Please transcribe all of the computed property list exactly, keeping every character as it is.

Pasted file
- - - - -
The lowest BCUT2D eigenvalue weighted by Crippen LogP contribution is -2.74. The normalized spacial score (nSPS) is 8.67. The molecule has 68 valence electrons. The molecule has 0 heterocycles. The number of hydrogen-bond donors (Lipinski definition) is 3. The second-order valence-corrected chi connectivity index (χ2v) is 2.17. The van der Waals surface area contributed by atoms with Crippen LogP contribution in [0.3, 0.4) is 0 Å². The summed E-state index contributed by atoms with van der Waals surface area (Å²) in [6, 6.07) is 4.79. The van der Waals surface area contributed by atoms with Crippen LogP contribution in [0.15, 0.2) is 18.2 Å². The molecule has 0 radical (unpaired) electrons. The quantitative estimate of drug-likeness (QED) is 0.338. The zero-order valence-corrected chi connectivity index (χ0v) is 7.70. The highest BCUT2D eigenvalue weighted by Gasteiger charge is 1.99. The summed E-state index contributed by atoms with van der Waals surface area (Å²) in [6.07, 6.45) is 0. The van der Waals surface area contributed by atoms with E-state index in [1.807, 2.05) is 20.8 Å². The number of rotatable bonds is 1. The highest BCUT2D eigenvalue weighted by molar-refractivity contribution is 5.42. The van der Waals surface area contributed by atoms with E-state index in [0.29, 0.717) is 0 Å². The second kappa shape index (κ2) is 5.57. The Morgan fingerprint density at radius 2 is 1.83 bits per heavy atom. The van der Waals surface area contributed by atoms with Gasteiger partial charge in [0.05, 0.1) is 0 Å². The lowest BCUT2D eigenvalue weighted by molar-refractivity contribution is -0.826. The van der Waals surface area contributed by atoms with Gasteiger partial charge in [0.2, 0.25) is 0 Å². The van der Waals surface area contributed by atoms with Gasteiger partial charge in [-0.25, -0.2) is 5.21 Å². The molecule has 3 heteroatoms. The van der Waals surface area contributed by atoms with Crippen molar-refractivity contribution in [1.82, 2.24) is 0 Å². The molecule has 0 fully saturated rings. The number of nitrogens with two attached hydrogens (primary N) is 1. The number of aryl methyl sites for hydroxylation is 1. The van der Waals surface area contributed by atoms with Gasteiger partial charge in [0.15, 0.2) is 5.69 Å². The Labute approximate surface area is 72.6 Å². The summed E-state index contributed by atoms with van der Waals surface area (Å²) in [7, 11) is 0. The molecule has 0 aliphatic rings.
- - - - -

The lowest BCUT2D eigenvalue weighted by Crippen LogP contribution is -2.74. The normalized spacial score (nSPS) is 8.67. The molecule has 68 valence electrons. The molecule has 0 heterocycles. The number of hydrogen-bond donors (Lipinski definition) is 3. The second-order valence-corrected chi connectivity index (χ2v) is 2.17. The van der Waals surface area contributed by atoms with Crippen LogP contribution in [0.3, 0.4) is 0 Å². The summed E-state index contributed by atoms with van der Waals surface area (Å²) in [6, 6.07) is 4.79. The van der Waals surface area contributed by atoms with Crippen LogP contribution in [0.15, 0.2) is 18.2 Å². The molecule has 0 radical (unpaired) electrons. The quantitative estimate of drug-likeness (QED) is 0.338. The zero-order valence-corrected chi connectivity index (χ0v) is 7.70. The highest BCUT2D eigenvalue weighted by Gasteiger charge is 1.99. The summed E-state index contributed by atoms with van der Waals surface area (Å²) in [6.07, 6.45) is 0. The van der Waals surface area contributed by atoms with E-state index in [1.807, 2.05) is 20.8 Å². The number of rotatable bonds is 1. The highest BCUT2D eigenvalue weighted by molar-refractivity contribution is 5.42. The van der Waals surface area contributed by atoms with E-state index in [0.29, 0.717) is 0 Å². The second kappa shape index (κ2) is 5.57. The Morgan fingerprint density at radius 2 is 1.83 bits per heavy atom. The van der Waals surface area contributed by atoms with Gasteiger partial charge in [0.05, 0.1) is 0 Å². The lowest BCUT2D eigenvalue weighted by molar-refractivity contribution is -0.826. The van der Waals surface area contributed by atoms with Gasteiger partial charge in [0.2, 0.25) is 0 Å². The van der Waals surface area contributed by atoms with Gasteiger partial charge in [-0.25, -0.2) is 5.21 Å². The molecule has 3 heteroatoms. The van der Waals surface area contributed by atoms with Crippen molar-refractivity contribution in [1.82, 2.24) is 0 Å². The molecule has 0 fully saturated rings. The number of nitrogens with two attached hydrogens (primary N) is 1. The number of aryl methyl sites for hydroxylation is 1. The van der Waals surface area contributed by atoms with Gasteiger partial charge in [0.15, 0.2) is 5.69 Å². The Labute approximate surface area is 72.6 Å². The summed E-state index contributed by atoms with van der Waals surface area (Å²) in [7, 11) is 0. The molecule has 0 aliphatic rings.